Racism in Chinatown

Topics: Roman Polanski, Discrimination, Critical thinking Pages: 1 (371 words) Published: October 31, 2012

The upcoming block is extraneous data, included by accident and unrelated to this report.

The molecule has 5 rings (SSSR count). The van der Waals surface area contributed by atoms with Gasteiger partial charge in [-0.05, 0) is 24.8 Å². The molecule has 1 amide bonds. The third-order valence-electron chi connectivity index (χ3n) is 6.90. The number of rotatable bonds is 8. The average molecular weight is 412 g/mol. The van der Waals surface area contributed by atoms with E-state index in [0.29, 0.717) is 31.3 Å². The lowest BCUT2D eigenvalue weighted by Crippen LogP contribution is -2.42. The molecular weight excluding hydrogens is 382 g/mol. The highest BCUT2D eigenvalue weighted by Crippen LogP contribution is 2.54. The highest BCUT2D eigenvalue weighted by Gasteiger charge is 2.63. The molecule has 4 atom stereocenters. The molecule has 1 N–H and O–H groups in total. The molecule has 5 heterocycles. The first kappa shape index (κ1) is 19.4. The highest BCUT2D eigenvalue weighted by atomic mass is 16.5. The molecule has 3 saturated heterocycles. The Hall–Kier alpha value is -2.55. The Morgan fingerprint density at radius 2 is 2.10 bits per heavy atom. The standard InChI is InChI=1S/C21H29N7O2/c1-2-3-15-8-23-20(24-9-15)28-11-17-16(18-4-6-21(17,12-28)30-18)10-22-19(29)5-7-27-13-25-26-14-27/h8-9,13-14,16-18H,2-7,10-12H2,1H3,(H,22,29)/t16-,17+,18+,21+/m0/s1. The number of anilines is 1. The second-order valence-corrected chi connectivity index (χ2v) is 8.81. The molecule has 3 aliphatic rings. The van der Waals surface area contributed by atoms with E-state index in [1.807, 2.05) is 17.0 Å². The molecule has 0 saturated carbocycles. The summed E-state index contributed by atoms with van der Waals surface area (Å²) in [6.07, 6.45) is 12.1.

Chinatown – Racism “Chinatown”, one of director Roman Polanski’s finest films, contains an underlying deep rooted sense of racism within it. Those who weren’t of white race were constantly in the background of scenes yet rarely ever heard, busily tending to their wealthy superiors. The roles they were presented with in the film, including that of waiters, cleaners, housekeepers, gardeners held as little as authority as possible, yet unfortunately, seemed to be realistically representative of those living decades back. The cultural divide and segregation in particular of the Chinese and Mexicans is clearly evident as displayed in the homes of Mulwray and Cross. A key scene where Gittes meets with Cross has the two main protagonists talking in the foreground, and captured in the background is an array of Mexican servants running to meet their “masters” demands. This continuing theme of racism is only reinforced by the numerous amounts of discriminative references in the film. This is displayed by Gittes, who is in particular a serial offender of these “jokes”, firstly with his tasteless “screwing like a china man” line. Another important scene has the Mulray’s gardener mumbling “Bad for grass”, yet through his accent it is interpreted as “Bad for glass”. Audiences share Gittes perception of irrelevance and consider this to be just an error, but this racist pun in fact contains the truth to the murder, and is the key line to uncovering the repulsive villain. Although, the “help” are first considered by the audience to be irrelevant, in actual fact, the main protagonists seem to rely on their staff far more than first thought. It is in the Mulwray’s butler that Evelyn most trusts, she turns to him for help with Katherine, and for protection of her secrets. He ironically ends up playing a greater part in helping Evelyn and Catherine than Gittes himself. The casual throwing around remarks of racism seems to reflect the true extent to which this prejudice is embedded in the...
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